Light-activated catalyst destroys cancer cells' energy source

Friday, 11 October, 2019

Light-activated catalyst destroys cancer cells' energy source

Scientists at the University of Warwick have collaborated with colleagues in China, France, Switzerland and the UK to develop a technique that uses light to activate a cancer-killing compound of iridium that attacks a vital energy source in cancer cells. Described in the journal Nature Chemistry, the technique could lead to another tool for clinicians to use in the fight against cancer.

Photodynamic therapy (PDT) uses light to kill cancer tumours in the body by activating a chemical compound called a photosensitiser, which creates species that can attack cancer cells in the presence of light. Using this method, clinicians can direct the light to specific regions of the cancer tumour and spare normal tissue from damage.

Current treatment methods mainly rely on the presence of oxygen — but many tumours are ‘hypoxic’, which means that they are deficient in normal oxygen often due to poor blood supplies. The international team of scientists have now developed a compound of the metal iridium that will kill cancer cells in culture even when oxygen concentration is low, and could be used to treat any tumours where light can be administered — making it particularly suitable for bladder, lung, oesophageal, brain and skin cancers.

“Now we have a potential new drug which can not only selectively kill cancer cells with normal oxygen supplies, but also hypoxic cancer cells which often resist treatment by photodynamic therapy,” noted Professor Hui Chao from Sun Yat-sen University.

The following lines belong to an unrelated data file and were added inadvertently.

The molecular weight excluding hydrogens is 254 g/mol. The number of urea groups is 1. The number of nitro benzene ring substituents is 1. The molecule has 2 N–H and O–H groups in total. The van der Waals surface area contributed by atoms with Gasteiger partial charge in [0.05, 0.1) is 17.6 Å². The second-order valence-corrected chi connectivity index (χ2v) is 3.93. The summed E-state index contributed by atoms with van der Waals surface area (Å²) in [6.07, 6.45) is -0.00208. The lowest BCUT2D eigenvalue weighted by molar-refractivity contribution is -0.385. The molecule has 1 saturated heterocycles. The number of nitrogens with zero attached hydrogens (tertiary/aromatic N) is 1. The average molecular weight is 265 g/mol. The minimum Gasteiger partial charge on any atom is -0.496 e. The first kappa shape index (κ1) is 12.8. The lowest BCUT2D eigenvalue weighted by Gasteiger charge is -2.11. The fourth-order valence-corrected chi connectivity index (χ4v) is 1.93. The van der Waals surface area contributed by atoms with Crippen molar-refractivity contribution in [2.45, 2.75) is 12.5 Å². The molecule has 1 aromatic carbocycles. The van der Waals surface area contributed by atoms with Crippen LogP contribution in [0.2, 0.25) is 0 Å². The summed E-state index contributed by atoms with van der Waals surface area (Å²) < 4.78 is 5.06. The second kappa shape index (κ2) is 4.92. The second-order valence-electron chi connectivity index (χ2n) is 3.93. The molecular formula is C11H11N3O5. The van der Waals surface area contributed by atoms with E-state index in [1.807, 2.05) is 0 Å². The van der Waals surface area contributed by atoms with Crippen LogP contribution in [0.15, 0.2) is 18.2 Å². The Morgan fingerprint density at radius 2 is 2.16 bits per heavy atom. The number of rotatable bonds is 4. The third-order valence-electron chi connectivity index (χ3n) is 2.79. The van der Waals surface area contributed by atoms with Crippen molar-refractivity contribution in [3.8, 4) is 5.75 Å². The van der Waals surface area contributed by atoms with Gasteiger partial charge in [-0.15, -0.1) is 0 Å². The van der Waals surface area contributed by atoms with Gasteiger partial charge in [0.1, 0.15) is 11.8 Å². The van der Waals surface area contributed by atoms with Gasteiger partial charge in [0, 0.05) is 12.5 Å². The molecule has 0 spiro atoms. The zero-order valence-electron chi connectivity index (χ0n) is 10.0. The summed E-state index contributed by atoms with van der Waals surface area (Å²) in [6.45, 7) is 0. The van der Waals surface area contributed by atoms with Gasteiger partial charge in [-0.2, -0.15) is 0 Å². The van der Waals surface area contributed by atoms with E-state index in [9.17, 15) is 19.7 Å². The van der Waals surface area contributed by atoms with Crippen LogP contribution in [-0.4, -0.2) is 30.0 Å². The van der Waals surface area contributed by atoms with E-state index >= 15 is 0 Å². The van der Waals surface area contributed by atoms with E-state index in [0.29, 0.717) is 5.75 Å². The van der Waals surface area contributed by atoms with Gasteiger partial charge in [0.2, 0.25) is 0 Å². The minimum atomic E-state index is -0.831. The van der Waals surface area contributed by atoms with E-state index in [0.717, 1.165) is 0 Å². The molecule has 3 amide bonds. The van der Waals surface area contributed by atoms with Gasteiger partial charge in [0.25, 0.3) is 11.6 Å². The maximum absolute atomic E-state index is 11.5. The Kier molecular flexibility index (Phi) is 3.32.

Once light-activated, the iridium compound attacks the energy-producing machinery in cancer cells — a vital co-enzyme called nicotinamide adenine dinucleotide (NADH), which cancer cells require in order to divide and multiple rapidly. The compound catalytically destroys that co-enzyme or changes it into its oxidised form, effectively cutting off the tumour’s power source.

“The compound that we have developed would not be very toxic at all,” said Professor Peter Sadler from the University of Warwick. “We would give it to the cancer cells, allow a little time for it to be taken up, then we would irradiate it with light and activate it in those cells. We would expect killing of those cancer cells to occur very quickly compared with current methods.

“Researchers are looking for novel ways in which the cancer cell will die. If they have become resistant to other cancer drugs, they may not be resistant to this treatment because the way it kills the cancer cells is different.”

The scientists also noted that as the cancer cells die, they change their chemistry in such a way that they will generate an immune reaction in the body, what is known as an immunotherapeutic response. This suggests that the technique may “effectively vaccinate a person against future attack by cancer”, according to Prof Sadler, who said the researchers will investigate this angle in future research.

Image caption: Visible light can activate an iridium (large pink ball) catalyst that has a special coating (grey balls) which homes in on co-enzyme NADH (red/grey/purple balls) in cancer cells and removes an electron from it, so destroying them by cutting off a vital energy source and generating a toxic form of oxygen (in the blue bubble). Image designed by Huaiyi Huang at Sun Yat-Sen University.

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